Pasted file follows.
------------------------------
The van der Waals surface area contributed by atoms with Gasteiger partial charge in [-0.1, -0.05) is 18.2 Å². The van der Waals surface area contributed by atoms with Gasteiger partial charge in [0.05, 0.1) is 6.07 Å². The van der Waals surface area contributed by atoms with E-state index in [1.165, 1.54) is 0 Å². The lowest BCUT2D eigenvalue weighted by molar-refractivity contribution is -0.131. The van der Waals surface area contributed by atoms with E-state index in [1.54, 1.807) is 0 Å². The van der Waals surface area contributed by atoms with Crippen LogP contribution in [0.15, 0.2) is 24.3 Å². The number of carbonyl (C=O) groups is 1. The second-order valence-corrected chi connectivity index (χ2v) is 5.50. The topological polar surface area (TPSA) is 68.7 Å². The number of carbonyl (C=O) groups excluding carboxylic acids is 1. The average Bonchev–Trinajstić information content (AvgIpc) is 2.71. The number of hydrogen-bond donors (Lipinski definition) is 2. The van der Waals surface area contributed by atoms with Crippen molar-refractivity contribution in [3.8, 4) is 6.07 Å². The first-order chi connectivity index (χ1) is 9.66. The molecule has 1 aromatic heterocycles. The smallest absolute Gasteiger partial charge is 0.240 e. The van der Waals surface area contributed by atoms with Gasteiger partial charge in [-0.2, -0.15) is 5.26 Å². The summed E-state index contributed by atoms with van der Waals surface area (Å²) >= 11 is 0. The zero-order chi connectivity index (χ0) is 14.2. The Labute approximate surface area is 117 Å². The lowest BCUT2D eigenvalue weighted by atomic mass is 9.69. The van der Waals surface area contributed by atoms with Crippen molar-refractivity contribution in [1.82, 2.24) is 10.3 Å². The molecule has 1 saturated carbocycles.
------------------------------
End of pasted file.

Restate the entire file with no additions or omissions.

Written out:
The van der Waals surface area contributed by atoms with Gasteiger partial charge in [-0.1, -0.05) is 18.2 Å². The van der Waals surface area contributed by atoms with Gasteiger partial charge in [0.05, 0.1) is 6.07 Å². The van der Waals surface area contributed by atoms with E-state index in [1.165, 1.54) is 0 Å². The lowest BCUT2D eigenvalue weighted by molar-refractivity contribution is -0.131. The van der Waals surface area contributed by atoms with E-state index in [1.54, 1.807) is 0 Å². The van der Waals surface area contributed by atoms with Crippen LogP contribution in [0.15, 0.2) is 24.3 Å². The number of carbonyl (C=O) groups is 1. The second-order valence-corrected chi connectivity index (χ2v) is 5.50. The topological polar surface area (TPSA) is 68.7 Å². The number of carbonyl (C=O) groups excluding carboxylic acids is 1. The average Bonchev–Trinajstić information content (AvgIpc) is 2.71. The number of hydrogen-bond donors (Lipinski definition) is 2. The van der Waals surface area contributed by atoms with Crippen molar-refractivity contribution in [3.8, 4) is 6.07 Å². The first-order chi connectivity index (χ1) is 9.66. The molecule has 1 aromatic heterocycles. The smallest absolute Gasteiger partial charge is 0.240 e. The van der Waals surface area contributed by atoms with Gasteiger partial charge in [-0.2, -0.15) is 5.26 Å². The summed E-state index contributed by atoms with van der Waals surface area (Å²) >= 11 is 0. The zero-order chi connectivity index (χ0) is 14.2. The Labute approximate surface area is 117 Å². The lowest BCUT2D eigenvalue weighted by atomic mass is 9.69. The van der Waals surface area contributed by atoms with Crippen molar-refractivity contribution in [1.82, 2.24) is 10.3 Å². The molecule has 1 saturated carbocycles.